Language technologies: question answering in speech transcripts
Tipo de documentoCapítulo de libro
Fecha de publicación2009-05-31
Condiciones de accesoAcceso restringido por política de la editorial
The Question Answering (QA) task consists of providing short, relevant answers to natural language questions. Most QA research has focused on extracting information from text sources, providing a the shortest relevant text in response to a question. For example, the correct answer to the question ”How many groups participate in the CHIL project?” is ”16”, whereas the response to “who are the partners in CHIL?” is a list of them. This simple example illustrates the two main advantages of QA over current search engines: first, the input is a natural language question rather a keyword query; and second, the answer provides the desired information content and not simply a potentially large set of documents or URLs that the user must plow through. One of the aims of the CHIL project was to provide information about what has been said during interactive seminars. Since the information must be located in speech data, the QA systems have to be able to deal with transcripts (manual or automatic) of spontaneous speech. This is a departure from much of the QA research carried by natural language groups who have typically developed techniques for written texts which are assumed to have a correct syntactic and semantic structure. The structure of spoken language is different from that of written language, and some of the anchor points used in processing such as punctuation must be inferred and are therefore error prone. Other spoken language phenomena include disfluencies, repetitions, restarts and corrections. In the case that automatic processing is used to create the speech transcripts, an additional challenge is dealing with the recognition errors. The response can be a short string, as in text-based QA, or an audio segment containing the response. This chapter summarizes the CHIL efforts devoted to QA for spoken language carried out at UPC and at CNRS-LIMSI. Research at UPC adapted a QA system developed for written texts to manually and automatically created speech transcripts, whereas at LIMSI an interactive oral QA system developed for the French language was adapted to the English language. CHIL organized the pilot track on Question Answering in Speech Transcripts (QAst), as part of CLEF 2007, in order to compare and evaluate QA technology on both manually and automatically produced transcripts of spontaneous speech.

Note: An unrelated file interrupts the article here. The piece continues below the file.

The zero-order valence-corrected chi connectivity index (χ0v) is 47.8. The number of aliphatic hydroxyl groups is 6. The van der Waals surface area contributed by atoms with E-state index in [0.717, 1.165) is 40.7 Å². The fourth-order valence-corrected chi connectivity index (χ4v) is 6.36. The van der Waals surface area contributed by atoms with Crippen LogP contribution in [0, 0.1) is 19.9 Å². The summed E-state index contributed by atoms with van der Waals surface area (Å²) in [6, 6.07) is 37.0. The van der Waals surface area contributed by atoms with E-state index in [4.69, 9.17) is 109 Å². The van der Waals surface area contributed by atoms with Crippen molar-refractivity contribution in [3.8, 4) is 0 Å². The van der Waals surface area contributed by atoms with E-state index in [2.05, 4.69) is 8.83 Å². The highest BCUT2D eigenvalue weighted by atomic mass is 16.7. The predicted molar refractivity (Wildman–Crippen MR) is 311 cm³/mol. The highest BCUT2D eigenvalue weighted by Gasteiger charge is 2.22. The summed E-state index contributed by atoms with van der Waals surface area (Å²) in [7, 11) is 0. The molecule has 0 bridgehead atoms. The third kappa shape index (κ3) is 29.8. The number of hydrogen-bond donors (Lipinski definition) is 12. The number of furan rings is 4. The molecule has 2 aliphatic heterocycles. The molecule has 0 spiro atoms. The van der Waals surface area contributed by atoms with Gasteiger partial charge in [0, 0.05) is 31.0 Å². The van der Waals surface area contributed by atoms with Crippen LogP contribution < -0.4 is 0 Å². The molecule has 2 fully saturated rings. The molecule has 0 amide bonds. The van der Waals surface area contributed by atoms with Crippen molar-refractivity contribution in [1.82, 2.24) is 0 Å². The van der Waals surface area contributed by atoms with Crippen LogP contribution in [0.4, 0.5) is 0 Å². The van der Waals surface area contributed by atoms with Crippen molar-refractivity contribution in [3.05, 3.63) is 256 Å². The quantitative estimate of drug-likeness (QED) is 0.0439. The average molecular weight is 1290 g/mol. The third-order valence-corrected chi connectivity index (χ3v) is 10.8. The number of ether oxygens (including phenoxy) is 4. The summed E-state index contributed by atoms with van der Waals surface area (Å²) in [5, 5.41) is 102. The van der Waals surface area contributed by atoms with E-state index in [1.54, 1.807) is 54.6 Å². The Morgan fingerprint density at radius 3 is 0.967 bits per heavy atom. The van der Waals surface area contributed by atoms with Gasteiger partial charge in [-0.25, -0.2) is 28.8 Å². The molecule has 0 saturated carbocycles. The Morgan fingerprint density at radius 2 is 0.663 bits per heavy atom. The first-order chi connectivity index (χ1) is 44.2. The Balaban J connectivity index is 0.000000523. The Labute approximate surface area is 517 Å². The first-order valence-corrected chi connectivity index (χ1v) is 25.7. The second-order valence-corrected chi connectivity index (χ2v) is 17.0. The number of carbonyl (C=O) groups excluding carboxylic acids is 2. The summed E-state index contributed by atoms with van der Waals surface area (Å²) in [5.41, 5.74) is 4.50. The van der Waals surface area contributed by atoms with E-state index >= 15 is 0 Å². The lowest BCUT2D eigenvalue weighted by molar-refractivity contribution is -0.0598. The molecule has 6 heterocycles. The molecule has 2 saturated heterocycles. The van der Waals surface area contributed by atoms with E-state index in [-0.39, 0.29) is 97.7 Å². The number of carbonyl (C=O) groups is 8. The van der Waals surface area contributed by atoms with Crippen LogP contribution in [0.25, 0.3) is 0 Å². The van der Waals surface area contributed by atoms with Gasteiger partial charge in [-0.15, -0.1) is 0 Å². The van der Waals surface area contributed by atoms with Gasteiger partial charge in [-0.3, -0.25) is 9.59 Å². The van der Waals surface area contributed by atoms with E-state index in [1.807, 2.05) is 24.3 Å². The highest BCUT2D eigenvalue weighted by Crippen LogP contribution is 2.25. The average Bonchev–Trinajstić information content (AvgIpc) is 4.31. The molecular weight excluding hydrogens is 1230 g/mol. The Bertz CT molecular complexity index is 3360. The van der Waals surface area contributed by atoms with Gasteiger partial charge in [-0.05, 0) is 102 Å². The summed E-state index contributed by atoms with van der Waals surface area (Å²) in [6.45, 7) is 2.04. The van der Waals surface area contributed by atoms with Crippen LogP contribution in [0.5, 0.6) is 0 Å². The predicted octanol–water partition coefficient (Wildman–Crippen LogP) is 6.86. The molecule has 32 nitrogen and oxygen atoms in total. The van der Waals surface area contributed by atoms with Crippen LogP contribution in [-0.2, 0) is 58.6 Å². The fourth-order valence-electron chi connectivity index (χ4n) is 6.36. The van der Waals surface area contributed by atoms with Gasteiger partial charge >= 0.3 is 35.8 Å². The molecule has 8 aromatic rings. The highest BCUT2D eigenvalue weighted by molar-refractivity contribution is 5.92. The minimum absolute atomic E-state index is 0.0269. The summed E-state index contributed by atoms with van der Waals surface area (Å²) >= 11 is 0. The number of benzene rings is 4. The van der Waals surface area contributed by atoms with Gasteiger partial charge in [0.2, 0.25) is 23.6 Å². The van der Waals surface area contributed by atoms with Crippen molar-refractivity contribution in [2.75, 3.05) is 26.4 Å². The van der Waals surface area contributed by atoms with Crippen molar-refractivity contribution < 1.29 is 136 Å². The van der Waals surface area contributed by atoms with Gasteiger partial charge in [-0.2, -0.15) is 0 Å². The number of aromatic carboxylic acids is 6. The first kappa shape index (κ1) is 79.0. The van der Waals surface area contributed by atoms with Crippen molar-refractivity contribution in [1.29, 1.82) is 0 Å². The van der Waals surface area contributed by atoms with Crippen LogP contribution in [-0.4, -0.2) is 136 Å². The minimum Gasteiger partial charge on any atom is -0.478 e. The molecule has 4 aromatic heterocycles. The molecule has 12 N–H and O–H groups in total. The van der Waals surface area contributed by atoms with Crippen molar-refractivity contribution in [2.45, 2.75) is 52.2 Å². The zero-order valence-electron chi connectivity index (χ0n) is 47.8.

CitaciónTurmo, J. [et al.]. Language technologies: question answering in speech transcripts. A: "Computers in the human interaction loop". Springer-Verlag, 2009, p. 75-86.
Versión del editorhttp://cataleg.upc.edu/record=b1373502~S1*cat
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